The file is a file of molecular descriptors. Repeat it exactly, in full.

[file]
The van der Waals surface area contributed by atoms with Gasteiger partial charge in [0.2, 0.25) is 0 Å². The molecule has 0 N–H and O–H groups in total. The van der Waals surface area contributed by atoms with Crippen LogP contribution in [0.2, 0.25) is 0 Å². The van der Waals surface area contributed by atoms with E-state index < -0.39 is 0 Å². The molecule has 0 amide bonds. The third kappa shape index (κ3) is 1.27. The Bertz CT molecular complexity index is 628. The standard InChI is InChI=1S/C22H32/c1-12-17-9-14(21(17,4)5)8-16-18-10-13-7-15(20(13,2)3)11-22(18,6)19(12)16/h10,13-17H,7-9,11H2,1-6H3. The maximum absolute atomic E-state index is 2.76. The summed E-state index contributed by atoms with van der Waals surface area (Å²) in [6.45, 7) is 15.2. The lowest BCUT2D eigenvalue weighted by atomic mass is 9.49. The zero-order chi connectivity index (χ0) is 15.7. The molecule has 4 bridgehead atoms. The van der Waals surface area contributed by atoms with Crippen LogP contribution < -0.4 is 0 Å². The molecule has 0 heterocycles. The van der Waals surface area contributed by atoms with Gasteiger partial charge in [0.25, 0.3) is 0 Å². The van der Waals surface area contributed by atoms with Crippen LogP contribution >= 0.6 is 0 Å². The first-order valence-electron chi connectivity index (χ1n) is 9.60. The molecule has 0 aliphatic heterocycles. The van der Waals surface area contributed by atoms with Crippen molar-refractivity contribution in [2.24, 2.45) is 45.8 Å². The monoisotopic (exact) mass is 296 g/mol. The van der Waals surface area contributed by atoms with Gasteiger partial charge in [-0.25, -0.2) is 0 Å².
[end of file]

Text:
The van der Waals surface area contributed by atoms with Gasteiger partial charge in [0.2, 0.25) is 0 Å². The molecule has 0 N–H and O–H groups in total. The van der Waals surface area contributed by atoms with Crippen LogP contribution in [0.2, 0.25) is 0 Å². The van der Waals surface area contributed by atoms with E-state index < -0.39 is 0 Å². The molecule has 0 amide bonds. The third kappa shape index (κ3) is 1.27. The Bertz CT molecular complexity index is 628. The standard InChI is InChI=1S/C22H32/c1-12-17-9-14(21(17,4)5)8-16-18-10-13-7-15(20(13,2)3)11-22(18,6)19(12)16/h10,13-17H,7-9,11H2,1-6H3. The maximum absolute atomic E-state index is 2.76. The summed E-state index contributed by atoms with van der Waals surface area (Å²) in [6.45, 7) is 15.2. The lowest BCUT2D eigenvalue weighted by atomic mass is 9.49. The zero-order chi connectivity index (χ0) is 15.7. The molecule has 4 bridgehead atoms. The van der Waals surface area contributed by atoms with Crippen LogP contribution < -0.4 is 0 Å². The molecule has 0 heterocycles. The van der Waals surface area contributed by atoms with Gasteiger partial charge in [0.25, 0.3) is 0 Å². The van der Waals surface area contributed by atoms with Crippen LogP contribution >= 0.6 is 0 Å². The first-order valence-electron chi connectivity index (χ1n) is 9.60. The molecule has 0 aliphatic heterocycles. The van der Waals surface area contributed by atoms with Crippen molar-refractivity contribution in [2.24, 2.45) is 45.8 Å². The monoisotopic (exact) mass is 296 g/mol. The van der Waals surface area contributed by atoms with Gasteiger partial charge in [-0.25, -0.2) is 0 Å².